Savant’s Perspective on High-Frequency Trading

High-Frequency Trading, a term previously unknown to the general public, burst onto the national scene in a big way this past Sunday night. CBS’s 60 Minutes aired an interview with Michael Lewis, a former bond salesman turned financial journalist whose new book, Flash Boys, details high-frequency trading and its effects on the market. This is a fairly complicated issue, so we would like to share our perspective. Hopefully the attention from the media and Mr. Lewis’s book can spur regulators to analyze the current rules governing equity trading to ensure a fair and efficient market.

What is High-Frequency Trading?

  • High-frequency trading is the use of extremely powerful computers and sophisticated trading algorithms to buy and sell securities in fractions of a second.
  • Overall, the use of technology to execute faster trading is completely legal. Regulators have ruled that there is nothing inherently wrong with the faster execution of trades.
  • From telegraphs, telephones, email, smartphones, and now supercomputers, technology has long been a part of life on Wall Street, and traders have always tried to innovate.

Not All Bad

  • We believe the majority of high-frequency traders are not harmful.
  • Compared to the old days of traders on an exchange shouting at each other, computerized trading is more efficient and has greatly reduced trading costs for all market participants.
  • Faster trading makes a more efficient market overall – information is priced into the market extremely quickly.

The Ugly Side of High-Frequency Trading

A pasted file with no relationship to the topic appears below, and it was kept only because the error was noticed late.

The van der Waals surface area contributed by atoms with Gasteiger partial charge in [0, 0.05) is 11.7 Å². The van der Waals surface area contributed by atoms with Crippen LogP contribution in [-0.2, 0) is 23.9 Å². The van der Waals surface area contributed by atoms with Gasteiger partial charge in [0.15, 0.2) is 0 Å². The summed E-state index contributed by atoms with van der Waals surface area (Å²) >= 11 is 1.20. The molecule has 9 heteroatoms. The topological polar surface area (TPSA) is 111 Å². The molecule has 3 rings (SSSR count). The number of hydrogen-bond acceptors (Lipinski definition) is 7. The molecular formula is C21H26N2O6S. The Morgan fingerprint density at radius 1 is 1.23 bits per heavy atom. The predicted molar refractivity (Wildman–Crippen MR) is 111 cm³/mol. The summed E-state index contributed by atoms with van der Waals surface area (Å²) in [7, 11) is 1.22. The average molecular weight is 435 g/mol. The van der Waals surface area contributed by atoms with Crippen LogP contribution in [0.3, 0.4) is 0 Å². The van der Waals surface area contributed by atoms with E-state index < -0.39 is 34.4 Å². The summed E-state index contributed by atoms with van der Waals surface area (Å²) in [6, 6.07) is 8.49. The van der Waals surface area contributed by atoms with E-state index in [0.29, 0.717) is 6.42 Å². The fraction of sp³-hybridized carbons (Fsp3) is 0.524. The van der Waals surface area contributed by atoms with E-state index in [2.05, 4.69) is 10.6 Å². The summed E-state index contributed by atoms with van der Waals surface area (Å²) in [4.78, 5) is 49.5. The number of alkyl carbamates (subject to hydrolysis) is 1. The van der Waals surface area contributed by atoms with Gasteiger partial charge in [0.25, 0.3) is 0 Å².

• There are some high-frequency traders who may be unfairly taking advantage of other investors – this was the focus of Michael Lewis’s book.
  • Some traders may be able to see trades that are about to be made and then jump in front of those trades to bid the price up and sell at a profit. This is referred to as “front-running,” and even if the profit is only a penny or two, we believe this is unfair and wrong.
  • This activity does not describe the majority of high-frequency traders, but hopefully regulators will investigate fully. 

How Does This Affect Savant Clients?

  • Savant does not trade individual stocks and does not try to time the market. Investors can be harmed most by high-frequency trading when they must execute very large trades of individual stocks at a certain time or a certain price. That is simply NOT how Savant operates.
  • Savant primarily invests through very large mutual fund companies such as Vanguard or Dimensional Fund Advisors (DFA), who also do not try to time the market. They have very sophisticated trading systems that pay close attention to the prices they receive. If they believe a price is not fair, they will not execute the trade.

In the long run, we believe (and studies have repeatedly shown) that markets are efficient. This means that investors get fair returns on their money by investing in stocks and bonds over the long run – regardless of high-frequency traders. It is in the very short run that traders (whom we would classify differently than “investors”) may gain an information advantage. In some cases that advantage is fair, and in others it is unfair. Hopefully regulators will investigate this issue fully to ensure the market is as fair as possible.

Key Takeaways

  • High-frequency trading is currently completely legal, and the majority is not harmful.
  • A small percentage of traders may be able to use technology to unfairly take advantage of other traders this is unfair and wrong.
  • Savant does not trade individual stocks and does not try to time the market. Our strategy is inherently less affected by high-frequency trading.
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